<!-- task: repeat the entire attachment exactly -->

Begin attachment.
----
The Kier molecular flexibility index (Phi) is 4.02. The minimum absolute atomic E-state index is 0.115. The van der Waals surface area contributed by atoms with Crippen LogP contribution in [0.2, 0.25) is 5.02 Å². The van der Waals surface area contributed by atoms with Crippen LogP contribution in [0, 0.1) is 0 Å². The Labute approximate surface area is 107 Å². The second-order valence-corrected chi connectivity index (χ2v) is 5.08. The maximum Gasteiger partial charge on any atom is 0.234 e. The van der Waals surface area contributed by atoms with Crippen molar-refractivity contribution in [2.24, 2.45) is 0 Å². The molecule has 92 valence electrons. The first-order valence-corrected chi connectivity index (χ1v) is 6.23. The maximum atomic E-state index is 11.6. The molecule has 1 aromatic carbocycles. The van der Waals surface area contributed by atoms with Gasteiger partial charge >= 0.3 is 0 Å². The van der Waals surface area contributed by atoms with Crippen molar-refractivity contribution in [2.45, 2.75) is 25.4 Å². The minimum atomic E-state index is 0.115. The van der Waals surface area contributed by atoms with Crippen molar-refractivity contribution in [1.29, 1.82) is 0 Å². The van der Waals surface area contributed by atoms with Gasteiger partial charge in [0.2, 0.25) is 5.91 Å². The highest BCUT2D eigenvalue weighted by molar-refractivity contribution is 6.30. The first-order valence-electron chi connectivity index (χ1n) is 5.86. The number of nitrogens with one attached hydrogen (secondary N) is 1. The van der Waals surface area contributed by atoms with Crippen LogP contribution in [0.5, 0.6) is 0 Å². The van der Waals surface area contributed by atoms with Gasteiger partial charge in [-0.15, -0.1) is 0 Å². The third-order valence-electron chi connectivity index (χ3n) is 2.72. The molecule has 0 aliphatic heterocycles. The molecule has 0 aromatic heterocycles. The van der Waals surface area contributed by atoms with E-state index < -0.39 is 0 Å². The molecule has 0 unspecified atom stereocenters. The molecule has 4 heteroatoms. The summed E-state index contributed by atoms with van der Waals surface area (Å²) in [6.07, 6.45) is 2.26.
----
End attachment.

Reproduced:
The Kier molecular flexibility index (Phi) is 4.02. The minimum absolute atomic E-state index is 0.115. The van der Waals surface area contributed by atoms with Crippen LogP contribution in [0.2, 0.25) is 5.02 Å². The van der Waals surface area contributed by atoms with Crippen LogP contribution in [0, 0.1) is 0 Å². The Labute approximate surface area is 107 Å². The second-order valence-corrected chi connectivity index (χ2v) is 5.08. The maximum Gasteiger partial charge on any atom is 0.234 e. The van der Waals surface area contributed by atoms with Crippen molar-refractivity contribution in [2.24, 2.45) is 0 Å². The molecule has 92 valence electrons. The first-order valence-corrected chi connectivity index (χ1v) is 6.23. The maximum atomic E-state index is 11.6. The molecule has 1 aromatic carbocycles. The van der Waals surface area contributed by atoms with Gasteiger partial charge >= 0.3 is 0 Å². The van der Waals surface area contributed by atoms with Crippen molar-refractivity contribution in [2.45, 2.75) is 25.4 Å². The minimum atomic E-state index is 0.115. The van der Waals surface area contributed by atoms with Crippen molar-refractivity contribution in [1.29, 1.82) is 0 Å². The van der Waals surface area contributed by atoms with Gasteiger partial charge in [0.2, 0.25) is 5.91 Å². The highest BCUT2D eigenvalue weighted by molar-refractivity contribution is 6.30. The first-order valence-electron chi connectivity index (χ1n) is 5.86. The number of nitrogens with one attached hydrogen (secondary N) is 1. The van der Waals surface area contributed by atoms with Crippen LogP contribution in [0.5, 0.6) is 0 Å². The van der Waals surface area contributed by atoms with Gasteiger partial charge in [-0.15, -0.1) is 0 Å². The third-order valence-electron chi connectivity index (χ3n) is 2.72. The molecule has 0 aliphatic heterocycles. The molecule has 0 aromatic heterocycles. The van der Waals surface area contributed by atoms with E-state index < -0.39 is 0 Å². The molecule has 0 unspecified atom stereocenters. The molecule has 4 heteroatoms. The summed E-state index contributed by atoms with van der Waals surface area (Å²) in [6.07, 6.45) is 2.26.